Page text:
Given that the Mac can work with just about any display using the right adapter, what exactly do you get with the Thunderbolt Display, anyway? That's the question I'm trying to help a reader with this week.
I'm a fan of the Thunderbolt Display. It has a beautiful color gamut, looks like a Mac peripheral and sports oodles of screen real estate with its 2560 x 1440 pixel resolution. It's just a great monitor, period.
What's more, it hooks up to the Mac using a single built-in Thunderbolt cable (hence the name), but provides three powered USB 2.0 ports, a FireWire 800 port, Gigabit Ethernet, and additional Thunderbolt port for you. There's also built-charging cable for MacBooks old and new alike (it's a MagSafe charger which works with older MacBook Air and MacBook Pro models, but Apple includes a MagSafe 2 adapter to connect to all the newer MacBooks too — except for the MacBook — the new MacBook, which uses USB-C. What's more, the Thunderbolt Display has a built-in FaceTime camera and speakers, so you won't have to clutter up your desk with an external webcam or external speakers.
If you're looking for the best-integrated display that looks and acts like a proper Apple product, you won't find anything that works, looks and sports the same features as the Thunderbolt Display.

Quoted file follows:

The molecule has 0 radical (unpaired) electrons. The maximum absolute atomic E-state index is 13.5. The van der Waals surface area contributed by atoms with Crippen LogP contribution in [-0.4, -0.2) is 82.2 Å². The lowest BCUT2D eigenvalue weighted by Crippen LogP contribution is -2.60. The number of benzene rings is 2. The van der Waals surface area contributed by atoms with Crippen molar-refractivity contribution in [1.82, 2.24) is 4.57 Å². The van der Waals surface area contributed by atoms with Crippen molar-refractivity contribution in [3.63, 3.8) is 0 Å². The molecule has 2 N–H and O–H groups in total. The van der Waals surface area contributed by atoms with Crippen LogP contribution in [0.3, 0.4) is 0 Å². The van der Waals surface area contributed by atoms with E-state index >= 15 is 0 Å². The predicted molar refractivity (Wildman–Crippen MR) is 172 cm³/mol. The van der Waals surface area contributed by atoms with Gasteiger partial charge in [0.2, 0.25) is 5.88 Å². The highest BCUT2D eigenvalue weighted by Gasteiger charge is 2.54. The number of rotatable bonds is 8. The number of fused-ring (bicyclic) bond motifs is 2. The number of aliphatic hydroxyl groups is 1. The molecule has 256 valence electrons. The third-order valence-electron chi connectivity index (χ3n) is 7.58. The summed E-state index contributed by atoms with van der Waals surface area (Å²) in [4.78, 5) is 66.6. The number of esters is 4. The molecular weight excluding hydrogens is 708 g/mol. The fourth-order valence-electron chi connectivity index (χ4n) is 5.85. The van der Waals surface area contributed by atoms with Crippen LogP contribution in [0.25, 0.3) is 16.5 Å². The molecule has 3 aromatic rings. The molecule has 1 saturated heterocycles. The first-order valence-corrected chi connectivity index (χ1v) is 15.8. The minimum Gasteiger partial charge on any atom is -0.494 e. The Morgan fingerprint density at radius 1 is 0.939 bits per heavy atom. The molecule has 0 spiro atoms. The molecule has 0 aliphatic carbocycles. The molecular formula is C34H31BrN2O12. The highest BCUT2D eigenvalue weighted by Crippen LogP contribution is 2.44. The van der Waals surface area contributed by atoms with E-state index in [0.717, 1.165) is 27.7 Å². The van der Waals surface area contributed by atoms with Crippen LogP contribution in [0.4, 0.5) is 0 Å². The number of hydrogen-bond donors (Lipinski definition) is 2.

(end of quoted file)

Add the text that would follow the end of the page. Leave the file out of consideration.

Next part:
Having said that, it's pretty ferociously expensive compared to other 2560 x 1440 resolution 27-inch displays. You can find displays for less than $300 with the same resolution and the same screen size. And connecting them to a Mac with Thunderbolt is trivial: You usually just need a Thunderbolt to DVI or HDMI adapter to make it happen.
These dramatically less-expensive displays are not going to be calibrated the same way as the Thunderbolt Display and they're not going to look the same as the Thunderbolt Display. But if you're on a budget and you just want to see more stuff on the screen, such displays are the way to go.
There are a few things that make me pause when considering the Thunderbolt Display. Its design is one of them. It was created before Apple moved to the thinner design used by the iMac in 2012, which means it still has a thick black bezel, it's heavy and awkward to move. Customers in the store I work in often confuse our demo model, connected to a new Mac Pro for an older iMac. Also, it has three USB 2.0 ports: Fine for mice, keyboards and slower storage peripherals. But much of the USB peripheral world, especially hard drive makers, has moved to faster USB 3.0. Those devices will work with the older USB 2.0 interface, they just won't work at optimal speed.
I'd like to see Apple update it, but I don't think that'll happen right away. Apple's newest hotness is the 5K iMac, which came out in late 2014. That device uses a screen with such high resolution that there isn't a Mac that has an external interface that can handle it.
That won't happen until Apple updates Macs with Intel Skylake processors, which aren't expected to go into distribution until later this year. There's no guarantee that Apple's going to be early with Skylake-equipped Macs, either.
Bottom line: If you want a display for your Mac that looks and acts like a Mac display should, Apple's Thunderbolt Display is a good choice. Especially if someone else like an employer is paying the bill. But if you want to get more for your money, shop around and accept that the display you're looking at won't have an Apple logo on it.
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